You could also potentially skip out on temporary insurance if you purchase coverage from the rental car company instead. Most rental car companies offer their own add-on insurance policies that you can include in your rental agreement. These policies cover you temporarily while you’re renting the vehicle.

If you already have a standard car insurance policy in place, that may also provide temporary coverage for rental cars. If your coverage carries over, you’d be subject to the same limits and exclusions as you would with your personal vehicle. You’d also have to pay your regular deductible if you get in an accident with a rental car or it’s stolen or vandalized.

If you’re renting a car for business use or purposes, your personal car insurance coverage may not apply.

What to Know When Buying Temporary Car Insurance

If you think you’ll need car insurance temporarily, there a few things to keep in mind before purchasing a policy. First, remember that it may be harder to find, as not all car insurance companies offer it. You can start with your current car insurance company, but you may need to do some research to find an insurer that offers short-term policies. Comparing temporary insurance options online can give you an idea of the coverage options available.

Next, consider the cost. Specifically, look at the premiums and deductibles as well as whether the insurance company requires any type of down payment or prepayment of monthly premiums. Remember, as this is temporary insurance, it may be more expensive than standard car insurance coverage.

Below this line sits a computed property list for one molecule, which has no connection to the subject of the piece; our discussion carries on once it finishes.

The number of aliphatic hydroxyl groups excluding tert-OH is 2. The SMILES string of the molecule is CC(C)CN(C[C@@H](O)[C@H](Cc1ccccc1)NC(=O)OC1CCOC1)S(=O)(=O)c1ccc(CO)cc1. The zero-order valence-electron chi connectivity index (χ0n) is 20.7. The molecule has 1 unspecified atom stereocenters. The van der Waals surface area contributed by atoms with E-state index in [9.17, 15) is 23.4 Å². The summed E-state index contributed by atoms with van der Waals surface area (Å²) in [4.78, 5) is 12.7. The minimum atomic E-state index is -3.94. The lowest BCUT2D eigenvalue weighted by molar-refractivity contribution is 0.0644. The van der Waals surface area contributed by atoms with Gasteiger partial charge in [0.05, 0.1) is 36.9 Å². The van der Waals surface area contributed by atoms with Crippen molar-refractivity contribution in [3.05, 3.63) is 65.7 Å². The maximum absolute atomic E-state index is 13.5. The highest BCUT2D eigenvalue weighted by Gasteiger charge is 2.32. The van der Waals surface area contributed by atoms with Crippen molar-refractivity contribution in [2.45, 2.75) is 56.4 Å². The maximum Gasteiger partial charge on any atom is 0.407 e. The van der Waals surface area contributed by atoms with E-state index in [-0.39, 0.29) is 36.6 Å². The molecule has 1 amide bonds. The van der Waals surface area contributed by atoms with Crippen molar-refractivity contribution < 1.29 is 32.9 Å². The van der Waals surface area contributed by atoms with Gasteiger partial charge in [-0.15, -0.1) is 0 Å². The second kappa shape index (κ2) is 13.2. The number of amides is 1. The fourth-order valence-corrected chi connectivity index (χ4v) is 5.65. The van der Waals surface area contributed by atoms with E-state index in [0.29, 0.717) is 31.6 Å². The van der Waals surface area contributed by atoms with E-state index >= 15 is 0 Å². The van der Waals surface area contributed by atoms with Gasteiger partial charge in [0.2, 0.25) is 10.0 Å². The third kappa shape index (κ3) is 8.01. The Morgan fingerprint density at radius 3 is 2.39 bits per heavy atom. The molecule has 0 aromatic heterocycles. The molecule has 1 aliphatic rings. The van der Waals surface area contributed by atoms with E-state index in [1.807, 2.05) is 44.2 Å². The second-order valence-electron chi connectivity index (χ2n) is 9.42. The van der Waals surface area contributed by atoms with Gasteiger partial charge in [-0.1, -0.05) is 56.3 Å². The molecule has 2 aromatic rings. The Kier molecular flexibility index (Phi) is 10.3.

Perhaps most important, look at what’s covered by the policy. Liability insurance protects you against lawsuits if you’re in an accident and injure someone or cause damage to someone else’s vehicle. Collision coverage helps pay for repairs to your vehicle if you’re involved in an accident. The policy may also cover things such as medical payments and towing, depending on the insurer.

In some cases you may be able to get what’s called a “nonowner liability policy.” This type of car insurance could cover you for a vehicle you plan to drive temporarily that you don’t own.

Ask the car insurance company what term options are available to see if there’s a policy that meets your needs. And if you aren’t able to find a term that’s an exact match, consider whether there are any cancellation fees involved if you need to end the policy early. Also, ask whether any prepaid premium amounts might be refundable to you if you don’t take advantage of the full policy period.

Bumps in the Road

Before signing off on a short-term policy, make sure you understand what you’re getting and what you’re paying for it. Keep in mind that your driving history and record can play a part in determining your premium amounts. If you’re deemed a high-risk driver because of frequent accidents or tickets, that could make temporary car insurance more expensive.

And if you can’t get a temporary policy, you could always purchase a regular six-month policy. You’d then have to decide whether to keep the policy in place for the full six months or cancel it when you no longer need it. Remember to check with the insurance company to find out if there’s a fee involved for canceling your policy ahead of schedule.